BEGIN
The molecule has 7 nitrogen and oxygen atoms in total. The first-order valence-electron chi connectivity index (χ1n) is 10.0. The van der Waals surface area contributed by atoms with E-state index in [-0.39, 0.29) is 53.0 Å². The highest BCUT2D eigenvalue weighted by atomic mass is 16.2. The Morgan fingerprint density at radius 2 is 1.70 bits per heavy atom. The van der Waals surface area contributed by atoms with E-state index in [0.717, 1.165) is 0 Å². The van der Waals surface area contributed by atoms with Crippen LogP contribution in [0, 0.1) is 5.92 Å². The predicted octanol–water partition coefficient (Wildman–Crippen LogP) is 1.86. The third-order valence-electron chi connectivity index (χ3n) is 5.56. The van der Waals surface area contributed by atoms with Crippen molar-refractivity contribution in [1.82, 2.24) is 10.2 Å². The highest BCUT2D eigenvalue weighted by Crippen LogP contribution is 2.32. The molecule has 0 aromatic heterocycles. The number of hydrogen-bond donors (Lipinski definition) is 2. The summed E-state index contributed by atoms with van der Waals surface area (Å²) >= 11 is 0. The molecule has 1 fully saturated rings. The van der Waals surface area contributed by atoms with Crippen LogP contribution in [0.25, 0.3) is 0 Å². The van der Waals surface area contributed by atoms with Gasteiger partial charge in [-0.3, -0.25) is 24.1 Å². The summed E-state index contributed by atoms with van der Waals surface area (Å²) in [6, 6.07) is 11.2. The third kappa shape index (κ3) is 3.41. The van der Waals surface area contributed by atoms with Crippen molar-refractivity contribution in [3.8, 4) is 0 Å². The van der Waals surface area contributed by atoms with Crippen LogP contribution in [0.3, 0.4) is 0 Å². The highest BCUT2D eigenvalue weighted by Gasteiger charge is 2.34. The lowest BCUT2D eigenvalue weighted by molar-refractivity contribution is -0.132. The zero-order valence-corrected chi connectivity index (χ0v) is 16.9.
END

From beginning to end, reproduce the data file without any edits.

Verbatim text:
The molecule has 7 nitrogen and oxygen atoms in total. The first-order valence-electron chi connectivity index (χ1n) is 10.0. The van der Waals surface area contributed by atoms with E-state index in [-0.39, 0.29) is 53.0 Å². The highest BCUT2D eigenvalue weighted by atomic mass is 16.2. The Morgan fingerprint density at radius 2 is 1.70 bits per heavy atom. The van der Waals surface area contributed by atoms with E-state index in [0.717, 1.165) is 0 Å². The van der Waals surface area contributed by atoms with Crippen LogP contribution in [0, 0.1) is 5.92 Å². The predicted octanol–water partition coefficient (Wildman–Crippen LogP) is 1.86. The third-order valence-electron chi connectivity index (χ3n) is 5.56. The van der Waals surface area contributed by atoms with Crippen molar-refractivity contribution in [1.82, 2.24) is 10.2 Å². The highest BCUT2D eigenvalue weighted by Crippen LogP contribution is 2.32. The molecule has 0 aromatic heterocycles. The number of hydrogen-bond donors (Lipinski definition) is 2. The summed E-state index contributed by atoms with van der Waals surface area (Å²) >= 11 is 0. The molecule has 1 fully saturated rings. The van der Waals surface area contributed by atoms with Crippen LogP contribution in [0.25, 0.3) is 0 Å². The van der Waals surface area contributed by atoms with Gasteiger partial charge in [-0.3, -0.25) is 24.1 Å². The summed E-state index contributed by atoms with van der Waals surface area (Å²) in [6, 6.07) is 11.2. The third kappa shape index (κ3) is 3.41. The van der Waals surface area contributed by atoms with Crippen molar-refractivity contribution in [3.8, 4) is 0 Å². The van der Waals surface area contributed by atoms with Crippen LogP contribution in [0.3, 0.4) is 0 Å². The highest BCUT2D eigenvalue weighted by Gasteiger charge is 2.34. The lowest BCUT2D eigenvalue weighted by molar-refractivity contribution is -0.132. The zero-order valence-corrected chi connectivity index (χ0v) is 16.9.